If you feel there may be some gaps in your toponymic knowledge of London then look no further than September’s book of the month, The Book of London Place Names by Caroline Taggart.
Whether you wish to meet forgotten residents whose names survive in the places where they lived, or uncover tales from London’s murkier past, this conveniently sized book is a useful and quick reference for those keen to discover the people, events and stories that have shaped the capital. Taking the reader on a journey through the cobbled streets, narrow lanes and crowded markets of London, it provides an enjoyable read and leisurely guide for any budding local historian.
From North to South and everywhere in between, there is much to discover about the City of Westminster, with a generous 70 pages dedicated to it. The place names of our City bear witness to a long and complex history. Arrive at PADDINGTON and you are in a place named after a long forgotten Saxon; come to GREEK STREET and you are where a seventeenth century Greek community set up the first Greek Orthodox Church in London; go to COVENT GARDEN and you are on the site of what was a “convent garden” belonging to Westminster Abbey, where monks grew and ate apples, plums and pears, and cultivated barley for brewing purposes.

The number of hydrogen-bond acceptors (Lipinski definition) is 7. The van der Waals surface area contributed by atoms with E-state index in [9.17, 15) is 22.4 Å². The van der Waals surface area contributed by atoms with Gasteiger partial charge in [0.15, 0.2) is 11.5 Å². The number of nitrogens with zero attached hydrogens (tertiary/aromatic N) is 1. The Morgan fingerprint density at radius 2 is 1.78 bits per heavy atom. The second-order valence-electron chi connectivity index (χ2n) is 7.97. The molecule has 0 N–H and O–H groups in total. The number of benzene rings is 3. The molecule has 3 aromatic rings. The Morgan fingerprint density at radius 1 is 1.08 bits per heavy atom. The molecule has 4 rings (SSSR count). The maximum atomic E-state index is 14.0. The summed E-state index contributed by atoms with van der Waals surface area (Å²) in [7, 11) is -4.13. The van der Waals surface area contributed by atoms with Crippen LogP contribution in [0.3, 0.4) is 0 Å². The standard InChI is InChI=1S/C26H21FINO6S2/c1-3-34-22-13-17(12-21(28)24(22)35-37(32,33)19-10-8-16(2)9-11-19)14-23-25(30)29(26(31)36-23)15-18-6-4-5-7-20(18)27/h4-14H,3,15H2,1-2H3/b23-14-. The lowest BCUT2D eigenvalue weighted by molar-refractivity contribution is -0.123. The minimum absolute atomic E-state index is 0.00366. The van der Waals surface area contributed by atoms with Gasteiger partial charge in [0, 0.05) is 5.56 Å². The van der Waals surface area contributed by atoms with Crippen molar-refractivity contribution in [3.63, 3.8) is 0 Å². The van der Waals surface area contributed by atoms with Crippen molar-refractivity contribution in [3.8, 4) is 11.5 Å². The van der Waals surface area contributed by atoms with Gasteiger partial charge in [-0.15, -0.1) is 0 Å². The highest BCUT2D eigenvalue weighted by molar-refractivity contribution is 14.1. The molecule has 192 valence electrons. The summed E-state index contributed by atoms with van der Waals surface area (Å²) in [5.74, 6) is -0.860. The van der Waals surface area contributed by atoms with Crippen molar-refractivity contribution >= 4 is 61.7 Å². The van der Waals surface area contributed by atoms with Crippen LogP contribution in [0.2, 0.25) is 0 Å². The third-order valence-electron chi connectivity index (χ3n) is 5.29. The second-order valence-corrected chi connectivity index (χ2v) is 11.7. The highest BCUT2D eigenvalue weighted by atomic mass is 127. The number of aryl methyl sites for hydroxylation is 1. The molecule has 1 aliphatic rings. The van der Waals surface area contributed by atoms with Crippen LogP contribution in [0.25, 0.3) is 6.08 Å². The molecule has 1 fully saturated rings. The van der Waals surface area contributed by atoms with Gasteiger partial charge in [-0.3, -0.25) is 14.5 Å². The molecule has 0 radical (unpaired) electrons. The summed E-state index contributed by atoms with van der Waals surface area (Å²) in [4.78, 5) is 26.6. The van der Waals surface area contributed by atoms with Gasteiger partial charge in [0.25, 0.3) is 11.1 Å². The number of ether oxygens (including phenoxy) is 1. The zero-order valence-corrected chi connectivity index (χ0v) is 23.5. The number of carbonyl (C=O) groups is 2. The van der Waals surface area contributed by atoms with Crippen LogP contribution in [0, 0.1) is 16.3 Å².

Westminster’s place names act as direct links to the city’s past, and with The Book of London Place Names it is now possible for anyone to decode the hidden histories that lie behind them. You can uncover more about the history of Westminster’s highways and byways with a visit to the City of Westminster Archives Centre. Take a look at our extensive collections of maps and photographs to see how our streets have changed over the centuries, or delve into our historic directories to find out who used to live and work in a street near you.